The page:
Tuesday, 23 August 2016

Hell-Fire and Francis Dashwood




Novelist L.P. Hartley coined the famous saying, “The past is a foreign country. They do things differently there.” There is a lot of truth in that – not least in the case of Sir Francis Dashwood, 11th Baron Despancer, who somehow managed to be Chancellor of the Exchequer from 1762-63 despite being a notorious rake and founder of the infamous Hellfire Club. They certainly did things differently in the 18th century! However much we may despise the antics of some of today’s politicians, their misdemeanours pale into insignificance when presented alongside those of Sir Francis.

Born in 1708, Francis Dashwood was educated at Eton and became elected Tory MP for New Romney in 1741 – a position he held for 20 years though what he did for the good people of New Romney is up for debate.  Over the years he was also Postmaster General, Treasurer of the Chamber and eventually Master of the Great Wardrobe (a largely symbolic post).

He spent his youth travelling across Europe and gaining a reputation for his outrageous behaviour. In Russia, he impersonated Charles XII of Sweden and made an attempt to seduce the Tsarina. He also managed to get himself expelled from the Papal States.

By 1736, he was a leading light of the Dilettante Society – whose name has passed into the English language to describe a person who dabbles in the arts without any serious commitment. And members of the Dilettante Society certainly did a lot of dabbling. Horace Walpole described it as "a club for which the nominal qualification is having been to Italy, and the real one, being drunk.” Aside from the frivolities though, Dashwood did manage to get himself elected as a Fellow of the Royal Society and also involved himself in charitable work – an increasingly fashionable pursuit amongst the upper classes – as vice president of the Foundling Hospital and also of the General Medical Asylum.
But it is for his involvement in the Hell-Fire Club that Sir Francis Dashwood’s name has passed into history, and fable. There had already been one short-lived Hellfire Club, begun in 1719 by the Duke of Wharton, but disbanded two years later. In the 1730s, another Hellfire Club was started at the George and Vulture pub and Dashwood was one of its active members. While in Italy, he had become enthralled by the practice of naming clubs in direct opposition to the principles for which they stood. As a result, he decided that it would be fun to create a burlesque society dedicated to St Francis. Here frivolity, gaiety, debauchery and plenty of alcohol would fuel the proceedings. Irony in its most extreme form.

This resulted in the creation of the Brotherhood of St Francis, otherwise known as the Order of the Knights of West Wycombe who held their first –somewhat lacklustre – meeting at Dashwood’s home, West Wycombe Park.  Dashwood searched for a more ironic location for their ‘meetings’ and found it at nearby Medmenham Abbey, whereupon the group renamed themselves the Monks of Medmenham. This former Cistercian Abbey lay on the banks of the Thames in an idyllic setting. Dashwood rented it, renovated it and by 1755 the ‘monks’ had gained their more recognisable name of the Hell-Fire Club – not of their choosing, it would seem. This was a name imposed on them by their critics.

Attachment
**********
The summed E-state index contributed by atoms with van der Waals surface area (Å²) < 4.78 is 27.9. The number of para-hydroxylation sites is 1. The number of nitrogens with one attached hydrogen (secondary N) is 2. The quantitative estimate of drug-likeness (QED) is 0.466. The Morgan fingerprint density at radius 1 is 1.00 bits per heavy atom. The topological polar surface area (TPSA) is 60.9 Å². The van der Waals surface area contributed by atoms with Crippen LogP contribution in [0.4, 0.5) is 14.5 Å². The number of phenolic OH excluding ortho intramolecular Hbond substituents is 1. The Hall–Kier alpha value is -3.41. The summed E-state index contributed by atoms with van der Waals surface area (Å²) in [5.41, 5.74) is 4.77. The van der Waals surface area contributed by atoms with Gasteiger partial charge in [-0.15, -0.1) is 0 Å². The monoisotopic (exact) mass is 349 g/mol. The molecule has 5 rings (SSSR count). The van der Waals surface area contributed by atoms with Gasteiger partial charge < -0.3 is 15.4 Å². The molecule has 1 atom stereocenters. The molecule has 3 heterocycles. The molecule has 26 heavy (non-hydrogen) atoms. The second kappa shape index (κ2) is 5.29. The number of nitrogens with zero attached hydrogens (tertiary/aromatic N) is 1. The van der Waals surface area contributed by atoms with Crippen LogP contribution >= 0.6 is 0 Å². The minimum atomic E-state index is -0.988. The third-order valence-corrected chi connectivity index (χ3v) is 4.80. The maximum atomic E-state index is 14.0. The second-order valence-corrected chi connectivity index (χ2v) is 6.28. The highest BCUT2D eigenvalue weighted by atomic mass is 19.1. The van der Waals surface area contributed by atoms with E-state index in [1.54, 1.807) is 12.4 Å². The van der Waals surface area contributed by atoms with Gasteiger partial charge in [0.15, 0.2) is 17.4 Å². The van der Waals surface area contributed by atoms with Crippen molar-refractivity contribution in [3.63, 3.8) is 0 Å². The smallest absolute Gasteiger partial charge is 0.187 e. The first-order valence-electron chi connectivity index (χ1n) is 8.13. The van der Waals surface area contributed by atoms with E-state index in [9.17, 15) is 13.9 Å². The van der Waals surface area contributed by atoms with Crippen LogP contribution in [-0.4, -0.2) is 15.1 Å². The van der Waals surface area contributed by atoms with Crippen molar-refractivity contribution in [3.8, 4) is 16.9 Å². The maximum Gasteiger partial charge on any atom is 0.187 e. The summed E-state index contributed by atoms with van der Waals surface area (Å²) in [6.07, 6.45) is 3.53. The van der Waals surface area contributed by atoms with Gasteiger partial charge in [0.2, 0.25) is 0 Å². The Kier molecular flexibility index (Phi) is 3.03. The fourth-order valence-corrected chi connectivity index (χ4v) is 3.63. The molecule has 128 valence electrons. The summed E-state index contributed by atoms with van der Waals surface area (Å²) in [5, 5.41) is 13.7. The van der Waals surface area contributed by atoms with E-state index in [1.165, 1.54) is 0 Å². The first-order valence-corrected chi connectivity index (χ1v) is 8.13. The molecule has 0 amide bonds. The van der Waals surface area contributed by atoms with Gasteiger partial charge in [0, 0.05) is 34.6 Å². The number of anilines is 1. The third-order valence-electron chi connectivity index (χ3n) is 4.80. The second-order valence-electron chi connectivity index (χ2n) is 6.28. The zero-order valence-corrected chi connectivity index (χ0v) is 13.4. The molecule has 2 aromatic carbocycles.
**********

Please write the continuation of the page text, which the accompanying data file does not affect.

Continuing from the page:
So what went on there? As with any ‘secret’ society, such as the Freemasons, its lack of transparency led to all sorts of rumours. Some, no doubt, well-founded. There was certainly plenty of alcohol and female company to keep the gentlemen entertained. There may or may not have been orgies but evidence indicates that each gentleman had his own ‘cell’ where he could privately entertain his female guests. This comprised of little more than a bed but that would have surely been enough for the purposes of the ‘brothers’.

It would appear that Dashwood himself led in every possible way, shape and form. He was the High Priest of this band of debauched ‘Franciscans’ and performed ceremonies where he would celebrate heathen deities and conduct mock communions. It was rumoured that Black Masses took place and all manner of depraved and lewd behaviour, including the summoning of demons.

Between 1748 and 1754, Dashwood excavated and renovated ancient chalk caves at his home in West Wycombe and to achieve this, the anachronistic Dashwood created his own job creation scheme by employing far more labour than he actually needed. Paying the labourers one shilling per day would certainly have helped alleviate the sufferings caused by failed harvests. Another ‘good work’ of this irrepressible eccentric?

By 1754, work was completed. It was said that so much evil was summoned at the Society’s ‘meetings’ that an attempt to build a church near the entrance to the caves saw it demolished overnight by some unseen force. A spirit voice told the local priest where to build the church. He followed its instruction and St Lawrence’s Church is still at the designated site.

The ‘brothers’ held meetings in the caves during the 1750s and 1760s. Drinking, feasting, gambling, music, singing, carousing and sex with their mistresses seems to have been the order of the day for many members, but equally, Dashwood had long held a fascination for ancient and pagan religions such as druidism and the Celtic and Roman traditions. He and others appear to have wanted to revive these and worship of these deities, such as the Bona Dea (more familiar us now as The Goddess of the Wiccan religion) may well have ensued.


Dashwood did himself no favours by his behaviour. The satirist Charles Churchill called him ‘a disgrace to manhood’ and it was said he corrupted young men and boys. Yet through all this, he continued to conduct a political career and, in 1762, was created Chancellor of the Exchequer. He didn’t remain in post long. His budget speech was incomprehensible. He appeared to have no grasp of financial matters and it soon became clear he would have to make way for a more capable man. In order to save him too much embarrassment, he was created Master of the Great Wardrobe – a purely ceremonial role. - where he could do no damage.